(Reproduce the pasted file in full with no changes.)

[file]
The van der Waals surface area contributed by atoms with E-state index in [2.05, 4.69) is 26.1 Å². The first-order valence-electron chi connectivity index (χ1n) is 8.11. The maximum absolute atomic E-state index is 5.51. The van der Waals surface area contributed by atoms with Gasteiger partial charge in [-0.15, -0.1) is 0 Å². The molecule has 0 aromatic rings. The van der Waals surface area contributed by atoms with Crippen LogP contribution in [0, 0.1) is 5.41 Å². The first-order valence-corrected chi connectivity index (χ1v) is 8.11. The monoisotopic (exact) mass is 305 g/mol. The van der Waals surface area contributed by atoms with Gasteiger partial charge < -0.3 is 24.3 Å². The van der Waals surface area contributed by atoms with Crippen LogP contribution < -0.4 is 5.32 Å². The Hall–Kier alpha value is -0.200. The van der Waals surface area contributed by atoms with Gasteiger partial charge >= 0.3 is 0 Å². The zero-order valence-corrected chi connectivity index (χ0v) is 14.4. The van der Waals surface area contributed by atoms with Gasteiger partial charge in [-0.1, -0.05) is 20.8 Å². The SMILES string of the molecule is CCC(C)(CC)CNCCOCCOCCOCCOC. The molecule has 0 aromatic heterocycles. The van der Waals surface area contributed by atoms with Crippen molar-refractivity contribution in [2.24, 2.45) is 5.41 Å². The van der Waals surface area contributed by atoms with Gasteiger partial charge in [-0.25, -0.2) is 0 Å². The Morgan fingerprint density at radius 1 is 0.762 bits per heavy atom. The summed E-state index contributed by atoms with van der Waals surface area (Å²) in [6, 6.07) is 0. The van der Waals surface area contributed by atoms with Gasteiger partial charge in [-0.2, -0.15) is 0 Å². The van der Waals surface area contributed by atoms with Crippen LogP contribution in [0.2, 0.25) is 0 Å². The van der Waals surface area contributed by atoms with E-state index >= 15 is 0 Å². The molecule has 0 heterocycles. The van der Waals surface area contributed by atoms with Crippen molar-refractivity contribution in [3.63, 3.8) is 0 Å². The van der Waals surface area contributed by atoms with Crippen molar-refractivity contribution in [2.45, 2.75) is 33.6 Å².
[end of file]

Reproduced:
The van der Waals surface area contributed by atoms with E-state index in [2.05, 4.69) is 26.1 Å². The first-order valence-electron chi connectivity index (χ1n) is 8.11. The maximum absolute atomic E-state index is 5.51. The van der Waals surface area contributed by atoms with Gasteiger partial charge in [-0.15, -0.1) is 0 Å². The molecule has 0 aromatic rings. The van der Waals surface area contributed by atoms with Crippen LogP contribution in [0, 0.1) is 5.41 Å². The first-order valence-corrected chi connectivity index (χ1v) is 8.11. The monoisotopic (exact) mass is 305 g/mol. The van der Waals surface area contributed by atoms with Gasteiger partial charge < -0.3 is 24.3 Å². The van der Waals surface area contributed by atoms with Crippen LogP contribution < -0.4 is 5.32 Å². The Hall–Kier alpha value is -0.200. The van der Waals surface area contributed by atoms with Gasteiger partial charge >= 0.3 is 0 Å². The zero-order valence-corrected chi connectivity index (χ0v) is 14.4. The van der Waals surface area contributed by atoms with Gasteiger partial charge in [-0.1, -0.05) is 20.8 Å². The SMILES string of the molecule is CCC(C)(CC)CNCCOCCOCCOCCOC. The molecule has 0 aromatic heterocycles. The van der Waals surface area contributed by atoms with Crippen molar-refractivity contribution in [2.24, 2.45) is 5.41 Å². The van der Waals surface area contributed by atoms with Gasteiger partial charge in [-0.25, -0.2) is 0 Å². The Morgan fingerprint density at radius 1 is 0.762 bits per heavy atom. The summed E-state index contributed by atoms with van der Waals surface area (Å²) in [6, 6.07) is 0. The van der Waals surface area contributed by atoms with Gasteiger partial charge in [-0.2, -0.15) is 0 Å². The van der Waals surface area contributed by atoms with Crippen LogP contribution in [0.2, 0.25) is 0 Å². The van der Waals surface area contributed by atoms with E-state index >= 15 is 0 Å². The molecule has 0 heterocycles. The van der Waals surface area contributed by atoms with Crippen molar-refractivity contribution in [3.63, 3.8) is 0 Å². The van der Waals surface area contributed by atoms with Crippen molar-refractivity contribution in [2.45, 2.75) is 33.6 Å².